Carr Lane School Low Moor: Infants' Logbook 1878-1959

The following is a collection of loose pieces of paper and letters which were found in the pages of the Infants Log Book.



9 May 1956. Rev. G.H. Stevens. Infants: The children were lively and responsive & eager to tell me what they knew – I was not always able to get the answers I wanted – but it is clear that the religious instruction here is taken seriously & the syllabus is well adapted to cover the essentials of the Christian faith for children of this age. Anything that can be done to strengthen the link between this school & the parish Church is to be encouraged. The interest taken by the Vicar is of course most helpful for this purpose.


Miss Briggs – Dec.1878 to Dec 1886 – 8. Miss Kneeshaw – Jan 1886 – Apr 1921- 35. Miss Robertshaw – April 1921 – Aug 1921 – 4 mths. Miss Bartram – Aug 1921 – May 1928 – 7 yrs. Mrs Lee – May to Aug – Supply - 4mths. Miss Knowles – Aug 1928 – Aug 1935 – 7 yrs. Miss Ormondroyd – Aug 1935 – Dec 1943 – 8 1/3 yrs.


Copies of H.M. Inspector's Reports for Carr Lane Infants School. 1896. 'The Infants ae exceedingly well handled & taught'. The Babies room should be suitably furnished. A Urinal for the Boys is necessary and washing apparatus should be provided. 1897: The Infants are exceedingly well handled & taught. Washing apparatus has been provided but the Babies Room is still without desks and the infant boys offices without a urinal. 1898: The management is kindly and intelligent, and the work done is of a generally creditable character. The desks referred to in last year's report as being necessary for the youngest children had not been procured on the occasion of the last visit to the school. 1899: The infants are managed with skill and as in previous years they have been carefully taught. The staff should be at once strengthened, so as to meet the requirements of Art.73 of the Code, which are not at present satisfied. 1900: Good results under difficult circumstances have been produced. Too much work has been expected from the earnest & painstaking Mistress. The Baby Class is sensibly managed. 1901: The results achieved are satisfactory. Articles 68 and 73 of the Code must be strictly observed. 1902: The Mistress spares no effort in sensibly and carefully training the Infants. 1903: Good management prevails, the children being attentive and industrious. The Teachers do their utmost for the children.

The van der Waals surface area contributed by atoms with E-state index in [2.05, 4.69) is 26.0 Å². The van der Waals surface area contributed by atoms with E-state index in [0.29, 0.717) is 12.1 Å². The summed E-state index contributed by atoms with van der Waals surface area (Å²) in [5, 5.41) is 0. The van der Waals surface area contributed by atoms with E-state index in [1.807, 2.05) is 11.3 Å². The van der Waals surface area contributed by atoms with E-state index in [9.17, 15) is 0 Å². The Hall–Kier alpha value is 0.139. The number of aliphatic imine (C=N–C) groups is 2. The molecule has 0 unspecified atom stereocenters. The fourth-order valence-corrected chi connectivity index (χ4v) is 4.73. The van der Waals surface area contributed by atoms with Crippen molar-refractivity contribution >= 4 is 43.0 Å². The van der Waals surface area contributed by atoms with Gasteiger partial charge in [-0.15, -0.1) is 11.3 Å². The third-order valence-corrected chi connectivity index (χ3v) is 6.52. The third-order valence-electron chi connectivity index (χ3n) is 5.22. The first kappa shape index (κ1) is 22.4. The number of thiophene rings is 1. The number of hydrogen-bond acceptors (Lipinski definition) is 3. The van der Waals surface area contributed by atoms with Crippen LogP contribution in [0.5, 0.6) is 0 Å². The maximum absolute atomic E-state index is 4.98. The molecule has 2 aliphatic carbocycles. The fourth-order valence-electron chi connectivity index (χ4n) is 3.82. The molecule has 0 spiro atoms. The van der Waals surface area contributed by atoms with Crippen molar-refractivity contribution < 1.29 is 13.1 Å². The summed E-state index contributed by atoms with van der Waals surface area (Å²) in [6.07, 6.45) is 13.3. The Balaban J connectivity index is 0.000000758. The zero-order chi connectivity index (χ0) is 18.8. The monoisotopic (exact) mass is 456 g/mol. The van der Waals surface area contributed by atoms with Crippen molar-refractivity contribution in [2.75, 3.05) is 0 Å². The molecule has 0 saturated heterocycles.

St Marks Infant School Diocesan Inspection 1942. The little ones were very bright & interesting, they gave a very good account of themselves in all that they were asked to do, & the teaching is on sound & telling lines. J.C. Watson D.I.

Letter dated 3rd May 1945 from City of Bradford Education Committee. Dear Sir or Madam, The Education Committee have passed the following resolution: "That all schools be closed for two clear days immediately following the official announcement of the cessation of hostilities". This decision will apply to all the Primary and Secondary Schools of the City, the Junior Art Department and the Evening Institutes. The "two clear days" are in addition to VE-day. As soon as the announcement is known, an appropriate assembly of the school should be held, immediately after which you may disperse. If it is made in the morning, School Canteens and Dining Rooms should be open that day so that children who are not provided for at home may have dinner. You should make it known now that, if the announcement is made after schools have dispersed on VE-day, the schools will be closed for the two following days and pupils need not attend the next morning to have this confirmed. Two clear days should be interpreted as the first two normal school days after VE-day, i.e. if the announcement is made on a Friday, Saturday, or Sunday, the schools will be closed for the following Monday and Tuesday. Wartime Nursery Classes will close only on VE-day and the next day, i.e. the public holidays, and will be open the following day. It is not now proposed to send out the instructions on procedure that were mentioned in my letter of the 30th April, unless there are some further points to emphasise. Yours faithfully, Thos Boyce, Director of Education.

10th February 1953. Dear Miss Whopham, I want to come along and inspect your School this term with a view to writing a report. The date I have chosen is 9th March. Perhaps you will let me know if for any special reason this date is inconvenient. I shall have with me Miss D.M. Griffin, H.M.I. Yours sincerely W.H. Mawson.

St Marks infants School Diocesan Inspection 1940. The little ones are in good & capable hands & gave a good account of themselves in all that they were asked to do. What suggestions I have to make, I have already made to the H.T. J.C. Watson D.I.

Letter dated 13th May 1944 from City of Bradford Education Office. Dear Miss Whapham, Mr. Skinner tells me that Mr. Russell, who is in grave difficulties over staffing, has approached him with a view to getting a little help until the end of this term. I am very sorry that this means disrupting the staffing of your school again, but the best arrangement that can be made is for Mrs. Priestley, who enjoyed herself very much at Carr Lane Infants', to come back to you on Monday and for you to ask Miss Briggs if she will be good enough to return to the Primary School to help Mr. Russell out for the rest of this term. I need not go into the details of his staffing difficulties, I expect Mr. Russell will have discussed the matter with you, and he may indeed have consulted you about this arrangement before telephoning to Mr. Skinner. The arrangement, of course, is a purely temporary one, and Miss Briggs will be returning to you at the beginning of the Autumn Term. Again with regrets that your career as a Head is proving such a stormy one as far as staffing arrangements are concerned. Yours sincerely, P.H. Whittaker, Senior Woman Inspector of Schools.

St Mark's Day Schools Diocesan Inspection 1941. Juniors: I cannot speak too highly of the results of the Religious Knowledge Inspection throughout the school. This year a full Diocesan Syllabus is being offered, the children are being taught to apply much of the teaching that is given & were immensely interested in all that they were called upon to do. Infants; The little ones are in very good hands, the method of teaching serve to make the Bible subjects very real to their small understandings. J.C. Watson D.I.